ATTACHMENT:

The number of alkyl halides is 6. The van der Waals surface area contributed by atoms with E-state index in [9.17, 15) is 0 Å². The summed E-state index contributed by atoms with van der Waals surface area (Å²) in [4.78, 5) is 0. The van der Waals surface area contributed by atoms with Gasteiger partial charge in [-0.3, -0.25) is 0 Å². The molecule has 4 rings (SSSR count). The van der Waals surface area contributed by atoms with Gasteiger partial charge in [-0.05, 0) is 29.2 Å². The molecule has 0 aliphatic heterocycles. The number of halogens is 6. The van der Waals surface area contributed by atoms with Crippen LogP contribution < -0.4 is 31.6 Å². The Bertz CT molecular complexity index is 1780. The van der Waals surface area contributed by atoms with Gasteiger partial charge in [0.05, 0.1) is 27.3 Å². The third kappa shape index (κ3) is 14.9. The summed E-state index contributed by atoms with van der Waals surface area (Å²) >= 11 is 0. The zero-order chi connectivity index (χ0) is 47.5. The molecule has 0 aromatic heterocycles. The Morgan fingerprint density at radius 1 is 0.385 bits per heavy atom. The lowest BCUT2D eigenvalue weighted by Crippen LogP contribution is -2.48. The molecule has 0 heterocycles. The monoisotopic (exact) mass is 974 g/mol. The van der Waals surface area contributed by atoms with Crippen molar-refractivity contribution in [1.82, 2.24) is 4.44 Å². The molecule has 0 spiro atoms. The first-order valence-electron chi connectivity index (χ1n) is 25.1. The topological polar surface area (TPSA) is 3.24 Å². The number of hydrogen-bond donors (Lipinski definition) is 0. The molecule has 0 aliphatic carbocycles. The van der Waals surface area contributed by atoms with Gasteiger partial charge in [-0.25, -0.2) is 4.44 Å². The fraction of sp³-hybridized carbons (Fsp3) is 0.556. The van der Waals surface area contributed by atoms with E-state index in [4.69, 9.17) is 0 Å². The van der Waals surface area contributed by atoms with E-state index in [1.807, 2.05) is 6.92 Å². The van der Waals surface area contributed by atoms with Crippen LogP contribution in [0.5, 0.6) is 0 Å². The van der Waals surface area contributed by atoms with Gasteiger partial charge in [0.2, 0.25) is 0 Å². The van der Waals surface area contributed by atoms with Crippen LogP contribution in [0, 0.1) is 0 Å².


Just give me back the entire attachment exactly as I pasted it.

The number of alkyl halides is 6. The van der Waals surface area contributed by atoms with E-state index in [9.17, 15) is 0 Å². The summed E-state index contributed by atoms with van der Waals surface area (Å²) in [4.78, 5) is 0. The van der Waals surface area contributed by atoms with Gasteiger partial charge in [-0.3, -0.25) is 0 Å². The molecule has 4 rings (SSSR count). The van der Waals surface area contributed by atoms with Gasteiger partial charge in [-0.05, 0) is 29.2 Å². The molecule has 0 aliphatic heterocycles. The number of halogens is 6. The van der Waals surface area contributed by atoms with Crippen LogP contribution < -0.4 is 31.6 Å². The Bertz CT molecular complexity index is 1780. The van der Waals surface area contributed by atoms with Gasteiger partial charge in [0.05, 0.1) is 27.3 Å². The third kappa shape index (κ3) is 14.9. The summed E-state index contributed by atoms with van der Waals surface area (Å²) >= 11 is 0. The zero-order chi connectivity index (χ0) is 47.5. The molecule has 0 aromatic heterocycles. The Morgan fingerprint density at radius 1 is 0.385 bits per heavy atom. The lowest BCUT2D eigenvalue weighted by Crippen LogP contribution is -2.48. The molecule has 0 heterocycles. The monoisotopic (exact) mass is 974 g/mol. The van der Waals surface area contributed by atoms with Crippen molar-refractivity contribution in [1.82, 2.24) is 4.44 Å². The molecule has 0 spiro atoms. The first-order valence-electron chi connectivity index (χ1n) is 25.1. The topological polar surface area (TPSA) is 3.24 Å². The number of hydrogen-bond donors (Lipinski definition) is 0. The molecule has 0 aliphatic carbocycles. The van der Waals surface area contributed by atoms with Gasteiger partial charge in [-0.25, -0.2) is 4.44 Å². The fraction of sp³-hybridized carbons (Fsp3) is 0.556. The van der Waals surface area contributed by atoms with E-state index in [4.69, 9.17) is 0 Å². The van der Waals surface area contributed by atoms with E-state index in [1.807, 2.05) is 6.92 Å². The van der Waals surface area contributed by atoms with Crippen LogP contribution in [0.5, 0.6) is 0 Å². The van der Waals surface area contributed by atoms with Gasteiger partial charge in [0.2, 0.25) is 0 Å². The van der Waals surface area contributed by atoms with Crippen LogP contribution in [0, 0.1) is 0 Å².